If you have children, then you will have probably spent time thinking about how they will support themselves when they are older. House prices are rising, as is the cost of living, so it’s natural to think about saving for their future. Here are just a few ideas which will help you ensure that they have a little less to worry about when they grow up!
Take them to open a bank account or junior ISA
Whilst for an adult this is an extremely mundane task, for a child it is a different and exciting trip do something grown up! Most banks will make a big fuss of children when they are setting up a bank account, and often have freebies to give them too!
A junior ISA is tax-efficient and enables you to save up to £4,368 per year per child. By opening a bank account for them, it means that they can save their pennies and birthday money, and you can periodically top it up with a little cash injection when you can.
Once your child has their bank account them, you can encourage them to save as an when they can – whether it be Christmas money, coins from the tooth fairy or even pennies that they’ve found down the side of the sofa!
Trade in their piggy bank for a clear jar
Whilst piggy banks are traditional and money tins are common gifts, it’s actually much better if your kids save up their pennies in a clear jar. By using a clear jar, your children can watch their money “grow” as they fill the jar from top to bottom! Once they’ve filled up their jar, you can then take them to the bank to drop it all off in one of the big coin counters!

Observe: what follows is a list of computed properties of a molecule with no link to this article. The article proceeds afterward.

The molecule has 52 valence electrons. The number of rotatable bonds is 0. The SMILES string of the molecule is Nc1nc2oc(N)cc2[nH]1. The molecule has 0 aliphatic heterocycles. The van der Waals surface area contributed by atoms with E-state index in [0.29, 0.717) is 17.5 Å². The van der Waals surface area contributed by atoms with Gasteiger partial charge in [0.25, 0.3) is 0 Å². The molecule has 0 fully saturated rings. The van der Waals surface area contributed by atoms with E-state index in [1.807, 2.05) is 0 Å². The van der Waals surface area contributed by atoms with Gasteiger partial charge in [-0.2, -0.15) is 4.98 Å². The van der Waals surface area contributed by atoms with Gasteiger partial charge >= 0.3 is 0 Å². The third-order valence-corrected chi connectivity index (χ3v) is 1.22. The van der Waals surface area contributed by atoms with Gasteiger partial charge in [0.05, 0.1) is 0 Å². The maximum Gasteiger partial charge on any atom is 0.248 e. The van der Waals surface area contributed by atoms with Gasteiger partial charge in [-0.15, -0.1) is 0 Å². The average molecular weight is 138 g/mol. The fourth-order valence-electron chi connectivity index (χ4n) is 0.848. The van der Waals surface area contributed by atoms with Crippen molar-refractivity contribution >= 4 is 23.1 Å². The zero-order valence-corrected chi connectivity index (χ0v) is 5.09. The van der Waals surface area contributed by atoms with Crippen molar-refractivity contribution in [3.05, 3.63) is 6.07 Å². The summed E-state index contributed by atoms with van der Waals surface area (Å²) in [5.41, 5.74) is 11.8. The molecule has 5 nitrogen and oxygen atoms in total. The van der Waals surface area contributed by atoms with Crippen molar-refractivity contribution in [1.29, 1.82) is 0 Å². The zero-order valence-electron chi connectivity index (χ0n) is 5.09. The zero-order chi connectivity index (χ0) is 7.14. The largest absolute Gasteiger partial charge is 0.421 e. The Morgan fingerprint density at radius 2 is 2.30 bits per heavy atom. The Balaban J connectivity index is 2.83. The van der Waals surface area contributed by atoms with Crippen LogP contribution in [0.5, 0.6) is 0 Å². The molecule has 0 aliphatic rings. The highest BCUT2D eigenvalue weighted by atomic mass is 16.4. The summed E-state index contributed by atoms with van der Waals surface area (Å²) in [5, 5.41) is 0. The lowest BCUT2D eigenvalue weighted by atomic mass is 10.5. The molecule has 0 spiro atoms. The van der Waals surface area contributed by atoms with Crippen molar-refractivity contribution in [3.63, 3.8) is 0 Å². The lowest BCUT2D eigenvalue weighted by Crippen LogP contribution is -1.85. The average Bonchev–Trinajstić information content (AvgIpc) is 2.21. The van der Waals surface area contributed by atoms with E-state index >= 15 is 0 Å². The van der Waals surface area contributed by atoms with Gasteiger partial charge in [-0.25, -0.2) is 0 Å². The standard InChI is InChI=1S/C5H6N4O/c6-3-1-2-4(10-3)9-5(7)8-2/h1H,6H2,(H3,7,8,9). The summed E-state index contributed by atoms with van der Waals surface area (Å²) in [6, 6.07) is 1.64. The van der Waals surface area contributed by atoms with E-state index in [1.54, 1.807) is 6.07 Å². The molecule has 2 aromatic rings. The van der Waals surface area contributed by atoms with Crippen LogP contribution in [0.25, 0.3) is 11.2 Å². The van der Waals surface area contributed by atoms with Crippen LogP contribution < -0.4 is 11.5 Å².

Even better, a jar doesn’t need to be anything fancy – just use an old mason jar or clear plastic tub that you have unused in your kitchen cupboards.
Start giving your child pocket money
Whilst many parents nowadays shy away from the idea of pocket money, and prefer to treat their kids as and when, it can be a great way to help kids learn about the value of money and saving for themselves.
Even just a pound a week gives your son or daughter a decision to make; do I spend this on sweets now, or do I keep this one for next week and get a magazine? For the first couple of weeks they’ll likely give into the instant gratification of the sweet aisle, but after a few weeks they’ll begin to understand that if they want something a little bigger and better then they’ll have to have a little patience.
One important thing to remember though is that it is worth pairing pocket money with giving them small chores or tasks around the house. This way they are “earning” their pocket money, rather than just being given money for free – another valuable life lesson!